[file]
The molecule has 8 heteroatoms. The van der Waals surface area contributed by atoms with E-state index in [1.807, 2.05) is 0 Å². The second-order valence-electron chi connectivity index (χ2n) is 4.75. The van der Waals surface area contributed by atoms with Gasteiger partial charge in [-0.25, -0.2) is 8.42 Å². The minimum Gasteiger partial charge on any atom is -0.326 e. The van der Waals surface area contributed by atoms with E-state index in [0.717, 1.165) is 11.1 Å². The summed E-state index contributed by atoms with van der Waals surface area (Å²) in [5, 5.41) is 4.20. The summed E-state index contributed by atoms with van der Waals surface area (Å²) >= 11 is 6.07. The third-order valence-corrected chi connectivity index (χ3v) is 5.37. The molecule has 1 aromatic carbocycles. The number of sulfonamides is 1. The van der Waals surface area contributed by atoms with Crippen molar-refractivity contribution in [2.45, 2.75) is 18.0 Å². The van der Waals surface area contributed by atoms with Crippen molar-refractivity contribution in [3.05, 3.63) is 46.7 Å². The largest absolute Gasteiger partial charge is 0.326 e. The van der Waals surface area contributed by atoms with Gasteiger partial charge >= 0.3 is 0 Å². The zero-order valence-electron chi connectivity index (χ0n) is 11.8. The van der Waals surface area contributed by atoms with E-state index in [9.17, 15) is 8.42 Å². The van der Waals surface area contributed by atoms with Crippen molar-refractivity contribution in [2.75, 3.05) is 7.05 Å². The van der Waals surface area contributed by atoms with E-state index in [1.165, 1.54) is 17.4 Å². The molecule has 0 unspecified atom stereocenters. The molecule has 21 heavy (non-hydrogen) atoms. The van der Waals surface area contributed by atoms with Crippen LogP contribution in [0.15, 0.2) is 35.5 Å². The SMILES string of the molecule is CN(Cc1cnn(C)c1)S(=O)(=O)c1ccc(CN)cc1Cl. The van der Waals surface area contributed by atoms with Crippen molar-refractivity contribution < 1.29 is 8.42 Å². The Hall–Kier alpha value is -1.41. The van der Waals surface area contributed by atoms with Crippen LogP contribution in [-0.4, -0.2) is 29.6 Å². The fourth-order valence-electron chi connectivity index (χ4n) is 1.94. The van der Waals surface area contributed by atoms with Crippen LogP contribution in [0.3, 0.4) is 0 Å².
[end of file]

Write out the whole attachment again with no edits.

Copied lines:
The molecule has 8 heteroatoms. The van der Waals surface area contributed by atoms with E-state index in [1.807, 2.05) is 0 Å². The second-order valence-electron chi connectivity index (χ2n) is 4.75. The van der Waals surface area contributed by atoms with Gasteiger partial charge in [-0.25, -0.2) is 8.42 Å². The minimum Gasteiger partial charge on any atom is -0.326 e. The van der Waals surface area contributed by atoms with E-state index in [0.717, 1.165) is 11.1 Å². The summed E-state index contributed by atoms with van der Waals surface area (Å²) in [5, 5.41) is 4.20. The summed E-state index contributed by atoms with van der Waals surface area (Å²) >= 11 is 6.07. The third-order valence-corrected chi connectivity index (χ3v) is 5.37. The molecule has 1 aromatic carbocycles. The number of sulfonamides is 1. The van der Waals surface area contributed by atoms with Crippen molar-refractivity contribution in [2.45, 2.75) is 18.0 Å². The van der Waals surface area contributed by atoms with Crippen molar-refractivity contribution in [3.05, 3.63) is 46.7 Å². The largest absolute Gasteiger partial charge is 0.326 e. The van der Waals surface area contributed by atoms with Gasteiger partial charge >= 0.3 is 0 Å². The zero-order valence-electron chi connectivity index (χ0n) is 11.8. The van der Waals surface area contributed by atoms with E-state index in [9.17, 15) is 8.42 Å². The van der Waals surface area contributed by atoms with Crippen molar-refractivity contribution in [2.75, 3.05) is 7.05 Å². The van der Waals surface area contributed by atoms with E-state index in [1.165, 1.54) is 17.4 Å². The molecule has 0 unspecified atom stereocenters. The molecule has 21 heavy (non-hydrogen) atoms. The van der Waals surface area contributed by atoms with Crippen LogP contribution in [0.15, 0.2) is 35.5 Å². The SMILES string of the molecule is CN(Cc1cnn(C)c1)S(=O)(=O)c1ccc(CN)cc1Cl. The van der Waals surface area contributed by atoms with Crippen molar-refractivity contribution < 1.29 is 8.42 Å². The Hall–Kier alpha value is -1.41. The van der Waals surface area contributed by atoms with Crippen LogP contribution in [-0.4, -0.2) is 29.6 Å². The fourth-order valence-electron chi connectivity index (χ4n) is 1.94. The van der Waals surface area contributed by atoms with Crippen LogP contribution in [0.3, 0.4) is 0 Å².